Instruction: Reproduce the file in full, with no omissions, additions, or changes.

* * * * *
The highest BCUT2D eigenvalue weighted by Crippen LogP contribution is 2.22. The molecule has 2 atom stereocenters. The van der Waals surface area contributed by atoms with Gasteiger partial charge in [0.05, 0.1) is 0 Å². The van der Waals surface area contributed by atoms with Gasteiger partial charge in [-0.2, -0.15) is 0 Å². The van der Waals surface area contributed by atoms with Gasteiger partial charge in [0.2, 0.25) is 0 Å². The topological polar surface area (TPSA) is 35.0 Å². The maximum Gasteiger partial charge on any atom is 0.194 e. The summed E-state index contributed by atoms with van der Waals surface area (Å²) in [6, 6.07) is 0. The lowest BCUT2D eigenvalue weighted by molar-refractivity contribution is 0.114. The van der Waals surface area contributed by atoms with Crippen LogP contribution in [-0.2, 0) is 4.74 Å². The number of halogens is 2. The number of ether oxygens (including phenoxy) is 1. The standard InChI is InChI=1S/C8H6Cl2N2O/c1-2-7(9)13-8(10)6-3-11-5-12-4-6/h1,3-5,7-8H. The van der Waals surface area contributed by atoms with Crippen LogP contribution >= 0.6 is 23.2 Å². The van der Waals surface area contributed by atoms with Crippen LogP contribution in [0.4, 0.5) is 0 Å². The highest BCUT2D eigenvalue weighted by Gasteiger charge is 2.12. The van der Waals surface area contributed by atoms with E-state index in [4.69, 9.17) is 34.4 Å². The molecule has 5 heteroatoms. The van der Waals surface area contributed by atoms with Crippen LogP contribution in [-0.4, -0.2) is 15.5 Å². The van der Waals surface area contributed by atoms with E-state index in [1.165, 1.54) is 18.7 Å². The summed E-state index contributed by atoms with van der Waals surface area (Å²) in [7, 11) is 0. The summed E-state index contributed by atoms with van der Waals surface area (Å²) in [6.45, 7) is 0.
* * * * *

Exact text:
The highest BCUT2D eigenvalue weighted by Crippen LogP contribution is 2.22. The molecule has 2 atom stereocenters. The van der Waals surface area contributed by atoms with Gasteiger partial charge in [0.05, 0.1) is 0 Å². The van der Waals surface area contributed by atoms with Gasteiger partial charge in [-0.2, -0.15) is 0 Å². The van der Waals surface area contributed by atoms with Gasteiger partial charge in [0.2, 0.25) is 0 Å². The topological polar surface area (TPSA) is 35.0 Å². The maximum Gasteiger partial charge on any atom is 0.194 e. The summed E-state index contributed by atoms with van der Waals surface area (Å²) in [6, 6.07) is 0. The lowest BCUT2D eigenvalue weighted by molar-refractivity contribution is 0.114. The van der Waals surface area contributed by atoms with Crippen LogP contribution in [-0.2, 0) is 4.74 Å². The number of halogens is 2. The number of ether oxygens (including phenoxy) is 1. The standard InChI is InChI=1S/C8H6Cl2N2O/c1-2-7(9)13-8(10)6-3-11-5-12-4-6/h1,3-5,7-8H. The van der Waals surface area contributed by atoms with Crippen LogP contribution >= 0.6 is 23.2 Å². The van der Waals surface area contributed by atoms with Crippen LogP contribution in [0.4, 0.5) is 0 Å². The highest BCUT2D eigenvalue weighted by Gasteiger charge is 2.12. The van der Waals surface area contributed by atoms with E-state index in [4.69, 9.17) is 34.4 Å². The molecule has 5 heteroatoms. The van der Waals surface area contributed by atoms with Crippen LogP contribution in [-0.4, -0.2) is 15.5 Å². The van der Waals surface area contributed by atoms with E-state index in [1.165, 1.54) is 18.7 Å². The summed E-state index contributed by atoms with van der Waals surface area (Å²) in [7, 11) is 0. The summed E-state index contributed by atoms with van der Waals surface area (Å²) in [6.45, 7) is 0.